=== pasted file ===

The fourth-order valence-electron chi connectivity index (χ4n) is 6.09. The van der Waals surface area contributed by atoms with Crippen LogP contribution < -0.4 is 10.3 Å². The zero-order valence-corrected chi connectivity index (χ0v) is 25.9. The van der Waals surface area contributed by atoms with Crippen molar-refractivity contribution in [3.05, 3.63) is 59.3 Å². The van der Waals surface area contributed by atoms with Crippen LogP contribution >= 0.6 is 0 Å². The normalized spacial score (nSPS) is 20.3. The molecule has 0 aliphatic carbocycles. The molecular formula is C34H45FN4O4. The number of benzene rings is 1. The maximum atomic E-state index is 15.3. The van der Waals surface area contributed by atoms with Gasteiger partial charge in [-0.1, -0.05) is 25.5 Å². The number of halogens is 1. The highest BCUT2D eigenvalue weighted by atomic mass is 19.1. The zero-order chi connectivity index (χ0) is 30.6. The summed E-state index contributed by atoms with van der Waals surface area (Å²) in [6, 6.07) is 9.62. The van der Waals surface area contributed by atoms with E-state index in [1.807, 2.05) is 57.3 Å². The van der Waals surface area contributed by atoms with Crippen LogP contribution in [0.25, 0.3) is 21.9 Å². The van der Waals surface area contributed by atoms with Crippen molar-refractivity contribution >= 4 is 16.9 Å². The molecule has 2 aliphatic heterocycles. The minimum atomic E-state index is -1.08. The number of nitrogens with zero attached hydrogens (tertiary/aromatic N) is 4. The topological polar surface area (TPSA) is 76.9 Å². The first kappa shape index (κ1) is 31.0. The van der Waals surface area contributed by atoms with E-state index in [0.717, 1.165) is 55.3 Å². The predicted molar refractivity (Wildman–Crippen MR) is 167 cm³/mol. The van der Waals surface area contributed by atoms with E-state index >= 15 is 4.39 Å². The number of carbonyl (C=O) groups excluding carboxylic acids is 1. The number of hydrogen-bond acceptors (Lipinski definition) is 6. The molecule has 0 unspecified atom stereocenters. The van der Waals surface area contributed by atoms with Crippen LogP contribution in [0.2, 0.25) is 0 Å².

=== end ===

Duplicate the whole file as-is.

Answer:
The fourth-order valence-electron chi connectivity index (χ4n) is 6.09. The van der Waals surface area contributed by atoms with Crippen LogP contribution < -0.4 is 10.3 Å². The zero-order valence-corrected chi connectivity index (χ0v) is 25.9. The van der Waals surface area contributed by atoms with Crippen molar-refractivity contribution in [3.05, 3.63) is 59.3 Å². The van der Waals surface area contributed by atoms with Crippen LogP contribution >= 0.6 is 0 Å². The normalized spacial score (nSPS) is 20.3. The molecule has 0 aliphatic carbocycles. The molecular formula is C34H45FN4O4. The number of benzene rings is 1. The maximum atomic E-state index is 15.3. The van der Waals surface area contributed by atoms with Gasteiger partial charge in [-0.1, -0.05) is 25.5 Å². The number of halogens is 1. The highest BCUT2D eigenvalue weighted by atomic mass is 19.1. The zero-order chi connectivity index (χ0) is 30.6. The summed E-state index contributed by atoms with van der Waals surface area (Å²) in [6, 6.07) is 9.62. The van der Waals surface area contributed by atoms with E-state index in [1.807, 2.05) is 57.3 Å². The van der Waals surface area contributed by atoms with Crippen LogP contribution in [0.25, 0.3) is 21.9 Å². The van der Waals surface area contributed by atoms with Crippen molar-refractivity contribution >= 4 is 16.9 Å². The molecule has 2 aliphatic heterocycles. The minimum atomic E-state index is -1.08. The number of nitrogens with zero attached hydrogens (tertiary/aromatic N) is 4. The topological polar surface area (TPSA) is 76.9 Å². The first kappa shape index (κ1) is 31.0. The van der Waals surface area contributed by atoms with E-state index in [0.717, 1.165) is 55.3 Å². The predicted molar refractivity (Wildman–Crippen MR) is 167 cm³/mol. The van der Waals surface area contributed by atoms with E-state index >= 15 is 4.39 Å². The number of carbonyl (C=O) groups excluding carboxylic acids is 1. The number of hydrogen-bond acceptors (Lipinski definition) is 6. The molecule has 0 unspecified atom stereocenters. The van der Waals surface area contributed by atoms with Crippen LogP contribution in [0.2, 0.25) is 0 Å².